Volatility everywhere, buy programs, sell programs, competing economic analysis, nerve gas and fading earnings gave investors another case of indigestion. The markets reacted to these sound bites as though as though hearing them second hand and not sure of their importance. Competing buy/sell programs provided the majority of the week's activity and with the exception of the Dow the indexes close very close to flat for the week. Blue chips were up, techs flat and Russell hit a new two week low. The NYSE composite swapped sides with resistance and support twice on either side. Volatility, although lethargic, was the name of the game with the S&P finishing only +3 points from where it started the week.
Dow Chart - 180 min
Nasdaq Chart - 60 min
Chart - 60 min
A stronger move came from the Treasury Budget released at 2:PM. This report showed a budget surplus in January of $21 billion but that was not the key. The portion that provided some market lift was the details showing rising individual income and rising taxes despite the lower tax rates. This was seen as a positive for the economy along with a jump in corporate tax payments of a whopping +27% through January. Revenues from personal income taxes were up +11% for the first four months of the 2006 fiscal year. The fiscal year for budget accounting runs from Oct through September. Friday's numbers represented the first four months of the 2006 fiscal year. The Treasury Budget was released at 2:PM and a strong buy program kicked off several minutes later adding +2000 issues to the A/D line over the next hour. While the market gains were attributed to the budget release I believe it was simply end of week short covering sparked by the buy program rather than some misplaced euphoria over a dull report on budget accounting.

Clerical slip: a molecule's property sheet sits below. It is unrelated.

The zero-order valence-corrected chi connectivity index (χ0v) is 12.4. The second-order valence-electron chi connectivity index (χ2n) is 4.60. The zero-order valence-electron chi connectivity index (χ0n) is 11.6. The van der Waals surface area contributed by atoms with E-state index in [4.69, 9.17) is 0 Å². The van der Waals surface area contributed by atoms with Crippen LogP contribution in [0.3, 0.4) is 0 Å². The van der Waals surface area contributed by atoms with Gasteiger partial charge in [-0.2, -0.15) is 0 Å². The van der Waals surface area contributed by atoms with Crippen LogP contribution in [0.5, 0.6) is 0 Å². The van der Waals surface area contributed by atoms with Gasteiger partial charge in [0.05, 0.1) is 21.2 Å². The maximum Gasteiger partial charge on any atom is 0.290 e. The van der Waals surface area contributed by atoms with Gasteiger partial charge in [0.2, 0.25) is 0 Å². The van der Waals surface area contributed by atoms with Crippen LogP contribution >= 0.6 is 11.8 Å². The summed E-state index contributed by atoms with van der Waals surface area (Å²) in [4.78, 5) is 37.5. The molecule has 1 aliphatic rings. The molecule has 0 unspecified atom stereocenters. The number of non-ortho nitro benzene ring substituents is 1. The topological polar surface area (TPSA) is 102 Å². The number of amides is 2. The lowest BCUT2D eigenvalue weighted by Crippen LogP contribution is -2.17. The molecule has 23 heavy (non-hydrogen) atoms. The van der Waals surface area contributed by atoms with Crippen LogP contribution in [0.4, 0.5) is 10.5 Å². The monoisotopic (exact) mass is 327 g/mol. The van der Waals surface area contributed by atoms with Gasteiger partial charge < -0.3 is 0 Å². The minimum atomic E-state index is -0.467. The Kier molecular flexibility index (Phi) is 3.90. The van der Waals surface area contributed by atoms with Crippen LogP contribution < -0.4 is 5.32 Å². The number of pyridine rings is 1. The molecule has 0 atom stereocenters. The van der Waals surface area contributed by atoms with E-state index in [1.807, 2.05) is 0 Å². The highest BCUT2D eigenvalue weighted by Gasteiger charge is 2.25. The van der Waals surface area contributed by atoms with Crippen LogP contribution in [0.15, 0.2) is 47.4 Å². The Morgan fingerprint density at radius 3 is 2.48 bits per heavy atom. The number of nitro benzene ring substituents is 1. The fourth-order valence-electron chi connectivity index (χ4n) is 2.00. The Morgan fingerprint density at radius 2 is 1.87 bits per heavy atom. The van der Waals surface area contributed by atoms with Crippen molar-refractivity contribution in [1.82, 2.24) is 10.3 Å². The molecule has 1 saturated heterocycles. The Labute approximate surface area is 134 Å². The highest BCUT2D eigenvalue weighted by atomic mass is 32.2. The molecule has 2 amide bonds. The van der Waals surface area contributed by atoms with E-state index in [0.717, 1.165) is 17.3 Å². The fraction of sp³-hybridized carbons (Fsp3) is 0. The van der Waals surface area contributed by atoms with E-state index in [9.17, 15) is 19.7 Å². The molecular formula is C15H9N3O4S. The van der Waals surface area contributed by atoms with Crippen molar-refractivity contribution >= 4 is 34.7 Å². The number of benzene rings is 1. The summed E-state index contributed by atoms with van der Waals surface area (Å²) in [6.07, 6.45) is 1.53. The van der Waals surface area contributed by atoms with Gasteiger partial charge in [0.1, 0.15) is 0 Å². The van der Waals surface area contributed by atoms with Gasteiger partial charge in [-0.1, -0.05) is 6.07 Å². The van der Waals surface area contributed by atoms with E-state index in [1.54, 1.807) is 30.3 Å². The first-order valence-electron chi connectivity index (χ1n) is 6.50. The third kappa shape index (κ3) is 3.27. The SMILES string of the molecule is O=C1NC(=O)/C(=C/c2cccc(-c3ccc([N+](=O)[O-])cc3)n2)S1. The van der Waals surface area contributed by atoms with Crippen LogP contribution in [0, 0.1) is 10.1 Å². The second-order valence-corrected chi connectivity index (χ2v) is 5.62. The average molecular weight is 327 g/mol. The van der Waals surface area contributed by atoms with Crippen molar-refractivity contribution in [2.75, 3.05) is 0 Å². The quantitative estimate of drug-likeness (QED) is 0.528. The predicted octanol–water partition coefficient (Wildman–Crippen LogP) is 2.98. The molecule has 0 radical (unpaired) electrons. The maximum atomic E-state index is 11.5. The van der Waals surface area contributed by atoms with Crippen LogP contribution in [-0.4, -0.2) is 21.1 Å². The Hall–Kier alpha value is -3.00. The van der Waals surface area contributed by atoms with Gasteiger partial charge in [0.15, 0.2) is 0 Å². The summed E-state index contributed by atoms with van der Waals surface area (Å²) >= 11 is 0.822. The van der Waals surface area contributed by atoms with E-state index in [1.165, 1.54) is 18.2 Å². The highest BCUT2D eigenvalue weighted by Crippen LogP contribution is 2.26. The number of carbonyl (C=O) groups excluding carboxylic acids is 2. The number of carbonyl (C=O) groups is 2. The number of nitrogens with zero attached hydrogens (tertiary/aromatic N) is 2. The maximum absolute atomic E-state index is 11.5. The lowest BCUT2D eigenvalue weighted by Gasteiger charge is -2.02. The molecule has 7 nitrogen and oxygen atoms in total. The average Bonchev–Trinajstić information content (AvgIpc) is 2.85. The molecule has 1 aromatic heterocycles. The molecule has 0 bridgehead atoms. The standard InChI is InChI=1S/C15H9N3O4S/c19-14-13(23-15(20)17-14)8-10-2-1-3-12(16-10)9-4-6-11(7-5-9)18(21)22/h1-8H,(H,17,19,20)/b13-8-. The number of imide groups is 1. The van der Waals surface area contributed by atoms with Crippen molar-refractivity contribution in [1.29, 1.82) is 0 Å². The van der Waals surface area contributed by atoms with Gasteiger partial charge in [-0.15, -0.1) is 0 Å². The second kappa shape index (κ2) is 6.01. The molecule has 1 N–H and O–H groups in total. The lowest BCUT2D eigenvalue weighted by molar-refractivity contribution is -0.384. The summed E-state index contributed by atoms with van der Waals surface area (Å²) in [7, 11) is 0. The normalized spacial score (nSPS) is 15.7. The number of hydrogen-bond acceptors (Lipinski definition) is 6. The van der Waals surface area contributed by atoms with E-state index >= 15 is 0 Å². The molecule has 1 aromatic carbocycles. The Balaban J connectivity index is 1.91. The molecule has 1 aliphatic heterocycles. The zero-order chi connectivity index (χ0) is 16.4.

A continued drop in energy prices has not provided a bounce in equities and has actually removed some support with implosions in numerous energy stocks. Sunoco was the poster child for the end of momentum in energy stocks. SUN has fallen from $96.50 on Feb 1st to close at $72.50 on Friday. This -24 points, -25% drop is purely a result of sector rotation out of the energy group. Those momentum leaders over the last few months have switched directions and are now the leaders on the loser board. I have been predicting this pre-March dip in oil for weeks but the magnitude of the selling in some individual issues has been very surprising. Valero (VLO) is another example of traders bailing with their profits with a drop from $64 on Jan-31st to $50 on Friday. That $50 level represents a strong buy level for me and I did act on it.
Sunoco Chart - Daily
Crude Oil Chart - 90 min
Oil fell to close at $62 and -$7 off its Feb highs and Natural Gas fell to a new 52-week low at $7.33. Oil at Friday's $61.20 lows was under the 200-day average at $61.69 and only the third time this year that oil has touched that 200-day level. Despite this intraday break I still believe oil is going lower. $58-$60 is strong support and I believe this correction will eventually see those levels. We are close enough to that expected bottom I did see some bargain hunting in some energy stocks just before the close.